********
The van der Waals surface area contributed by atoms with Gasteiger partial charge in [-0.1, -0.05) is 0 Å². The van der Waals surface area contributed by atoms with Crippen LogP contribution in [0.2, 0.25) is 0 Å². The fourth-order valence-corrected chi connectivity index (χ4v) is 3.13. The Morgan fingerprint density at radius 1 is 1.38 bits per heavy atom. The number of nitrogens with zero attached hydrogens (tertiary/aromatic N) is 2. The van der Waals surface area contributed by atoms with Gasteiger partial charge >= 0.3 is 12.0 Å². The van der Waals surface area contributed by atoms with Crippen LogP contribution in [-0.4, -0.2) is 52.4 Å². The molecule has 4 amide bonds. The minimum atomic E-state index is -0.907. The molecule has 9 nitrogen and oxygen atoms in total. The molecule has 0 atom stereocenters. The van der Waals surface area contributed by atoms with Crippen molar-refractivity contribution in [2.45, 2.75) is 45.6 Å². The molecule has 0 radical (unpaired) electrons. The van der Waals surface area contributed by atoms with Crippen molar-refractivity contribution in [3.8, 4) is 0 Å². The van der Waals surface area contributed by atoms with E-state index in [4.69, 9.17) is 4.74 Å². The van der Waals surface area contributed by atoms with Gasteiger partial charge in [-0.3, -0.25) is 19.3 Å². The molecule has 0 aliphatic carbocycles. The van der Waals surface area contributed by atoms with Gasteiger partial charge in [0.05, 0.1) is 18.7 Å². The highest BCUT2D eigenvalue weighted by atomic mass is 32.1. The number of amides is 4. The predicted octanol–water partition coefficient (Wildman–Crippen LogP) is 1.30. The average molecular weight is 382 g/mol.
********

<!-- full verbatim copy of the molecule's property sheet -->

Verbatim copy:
The van der Waals surface area contributed by atoms with Gasteiger partial charge in [-0.1, -0.05) is 0 Å². The van der Waals surface area contributed by atoms with Crippen LogP contribution in [0.2, 0.25) is 0 Å². The fourth-order valence-corrected chi connectivity index (χ4v) is 3.13. The Morgan fingerprint density at radius 1 is 1.38 bits per heavy atom. The number of nitrogens with zero attached hydrogens (tertiary/aromatic N) is 2. The van der Waals surface area contributed by atoms with Gasteiger partial charge >= 0.3 is 12.0 Å². The van der Waals surface area contributed by atoms with Crippen LogP contribution in [-0.4, -0.2) is 52.4 Å². The molecule has 4 amide bonds. The minimum atomic E-state index is -0.907. The molecule has 9 nitrogen and oxygen atoms in total. The molecule has 0 atom stereocenters. The van der Waals surface area contributed by atoms with Crippen molar-refractivity contribution in [2.45, 2.75) is 45.6 Å². The molecule has 0 radical (unpaired) electrons. The van der Waals surface area contributed by atoms with Crippen molar-refractivity contribution in [3.8, 4) is 0 Å². The van der Waals surface area contributed by atoms with E-state index in [4.69, 9.17) is 4.74 Å². The van der Waals surface area contributed by atoms with Gasteiger partial charge in [-0.3, -0.25) is 19.3 Å². The molecule has 0 aliphatic carbocycles. The van der Waals surface area contributed by atoms with Gasteiger partial charge in [0.05, 0.1) is 18.7 Å². The highest BCUT2D eigenvalue weighted by atomic mass is 32.1. The number of amides is 4. The predicted octanol–water partition coefficient (Wildman–Crippen LogP) is 1.30. The average molecular weight is 382 g/mol.